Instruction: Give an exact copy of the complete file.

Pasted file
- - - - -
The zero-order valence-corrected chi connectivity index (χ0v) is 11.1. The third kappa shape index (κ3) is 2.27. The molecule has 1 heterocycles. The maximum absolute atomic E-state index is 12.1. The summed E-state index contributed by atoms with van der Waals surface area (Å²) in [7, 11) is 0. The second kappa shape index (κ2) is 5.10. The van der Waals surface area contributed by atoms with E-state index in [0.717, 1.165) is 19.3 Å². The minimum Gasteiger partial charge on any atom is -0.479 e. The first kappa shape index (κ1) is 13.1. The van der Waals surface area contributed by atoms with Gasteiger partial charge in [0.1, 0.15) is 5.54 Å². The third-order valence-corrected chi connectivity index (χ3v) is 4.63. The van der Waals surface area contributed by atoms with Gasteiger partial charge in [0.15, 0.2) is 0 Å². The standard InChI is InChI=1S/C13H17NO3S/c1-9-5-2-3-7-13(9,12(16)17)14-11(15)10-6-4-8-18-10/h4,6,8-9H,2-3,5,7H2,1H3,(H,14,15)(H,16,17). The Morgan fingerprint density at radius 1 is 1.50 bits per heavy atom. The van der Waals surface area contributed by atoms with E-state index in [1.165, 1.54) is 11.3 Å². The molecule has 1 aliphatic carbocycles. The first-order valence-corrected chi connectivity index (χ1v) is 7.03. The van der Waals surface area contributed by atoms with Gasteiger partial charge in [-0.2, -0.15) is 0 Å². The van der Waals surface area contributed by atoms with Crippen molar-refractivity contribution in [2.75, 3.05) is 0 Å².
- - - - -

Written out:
The zero-order valence-corrected chi connectivity index (χ0v) is 11.1. The third kappa shape index (κ3) is 2.27. The molecule has 1 heterocycles. The maximum absolute atomic E-state index is 12.1. The summed E-state index contributed by atoms with van der Waals surface area (Å²) in [7, 11) is 0. The second kappa shape index (κ2) is 5.10. The van der Waals surface area contributed by atoms with E-state index in [0.717, 1.165) is 19.3 Å². The minimum Gasteiger partial charge on any atom is -0.479 e. The first kappa shape index (κ1) is 13.1. The van der Waals surface area contributed by atoms with Gasteiger partial charge in [0.1, 0.15) is 5.54 Å². The third-order valence-corrected chi connectivity index (χ3v) is 4.63. The van der Waals surface area contributed by atoms with Gasteiger partial charge in [0.15, 0.2) is 0 Å². The standard InChI is InChI=1S/C13H17NO3S/c1-9-5-2-3-7-13(9,12(16)17)14-11(15)10-6-4-8-18-10/h4,6,8-9H,2-3,5,7H2,1H3,(H,14,15)(H,16,17). The Morgan fingerprint density at radius 1 is 1.50 bits per heavy atom. The van der Waals surface area contributed by atoms with E-state index in [1.165, 1.54) is 11.3 Å². The molecule has 1 aliphatic carbocycles. The first-order valence-corrected chi connectivity index (χ1v) is 7.03. The van der Waals surface area contributed by atoms with Gasteiger partial charge in [-0.2, -0.15) is 0 Å². The van der Waals surface area contributed by atoms with Crippen molar-refractivity contribution in [2.75, 3.05) is 0 Å².